Writing the Struggle

The satisfactions of manifesting oneself concretely through the world through manual competence have been known to make a (person) quiet and easy. They seem to relieve (them) of the felt need to offer chattering interpretations of (themselves) to vindicate (their) worth. – Matthew B. Crawford, Shop Class as Soulcraft: An Inquiry into the Value of Work, p. 15.

For a few years now I have had a major block to writing and academic work. My background and expertise is in religion and the intersection of religious and secular education. I began that work from a place of deep faith in God and on the path first to ministry and then to academic work from that place of faith. I’ve always worked through a so-called “imposter syndrome” where few things I do have left me feeling enough confidence to keep doing them. Academic work and writing, along with other creative endeavors, have the judgment of others acting as so many gateways and obstacles to the standards of success that most people might ascribe to any work. Anyone who has worked through depression or has had any form of dysfunction in their lives always has to work in spite of the chattering of worthlessness pervasive in work that requires the criticism of others to reach an audience. But in the past few years I have had two events that both created a true sense of my self as an impostor and reinforced those chattering interpretations that pounded on me relentlessly throughout my life.

The first event is that I lost my faith. Maybe a more honest way of phrasing this is that I came to accept that I never had very strong faith in the first place. Throughout my Christian life I tried to believe what others had confirmed I should believe. I practiced the traditions and learned how to bracket my cynical and skeptical inclinations in order to experience God through an act of faith. I ironically knew in my rational self that in order to experience God, I had to do so in spite of reason or at least at the limits of what reason could do for me. Belief in God is never won by well crafted arguments and logic regardless of what the tract writers and apologists will preach to you. Faith is a deeply affective surrender to a being that you come to understand is the best hope for your own serenity and the salvation of the wold from all of its worst attributes even as that same being gives life to the best of what humanity and the splendor of nature could possibly offer. But that story ran out of gas for me in the spring of 2015. I could not move forward with my happiness unless I let all of that go. I decided that if the object of faith was real, I would remain open and let it back in when it showed up in such a way that I could no longer deny its fundamental, lifegiving reality. My door is still open, the invitation does not have an expiration, but I am no longer sitting in the ballroom waiting for anyone to show up. And that has brought me a profound sense of relief.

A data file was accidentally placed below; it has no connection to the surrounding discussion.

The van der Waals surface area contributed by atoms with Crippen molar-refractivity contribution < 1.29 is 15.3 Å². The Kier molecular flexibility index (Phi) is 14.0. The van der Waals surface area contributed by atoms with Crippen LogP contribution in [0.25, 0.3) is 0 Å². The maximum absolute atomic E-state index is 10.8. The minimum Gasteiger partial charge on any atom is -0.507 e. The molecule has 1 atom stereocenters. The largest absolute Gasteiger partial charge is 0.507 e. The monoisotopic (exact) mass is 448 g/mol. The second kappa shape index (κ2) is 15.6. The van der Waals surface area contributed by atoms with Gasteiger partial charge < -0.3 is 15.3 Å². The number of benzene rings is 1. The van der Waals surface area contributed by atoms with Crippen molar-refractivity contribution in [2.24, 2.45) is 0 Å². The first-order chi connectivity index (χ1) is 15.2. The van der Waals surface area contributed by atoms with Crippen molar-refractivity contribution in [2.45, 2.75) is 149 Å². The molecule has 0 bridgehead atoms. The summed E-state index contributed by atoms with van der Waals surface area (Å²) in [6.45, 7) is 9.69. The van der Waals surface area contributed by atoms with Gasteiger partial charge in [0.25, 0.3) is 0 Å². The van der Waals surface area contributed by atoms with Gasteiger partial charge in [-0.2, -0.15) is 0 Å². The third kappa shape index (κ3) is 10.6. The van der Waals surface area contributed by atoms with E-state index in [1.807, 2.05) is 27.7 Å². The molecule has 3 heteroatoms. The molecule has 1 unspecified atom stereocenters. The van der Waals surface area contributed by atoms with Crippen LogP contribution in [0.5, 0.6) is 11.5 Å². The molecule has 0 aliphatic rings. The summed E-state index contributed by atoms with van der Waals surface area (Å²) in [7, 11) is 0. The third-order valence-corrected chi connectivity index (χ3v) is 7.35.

My door is still open, the invitation does not have an expiration, but I am no longer sitting in the ballroom waiting for anyone to show up. And that has brought me a profound sense of relief.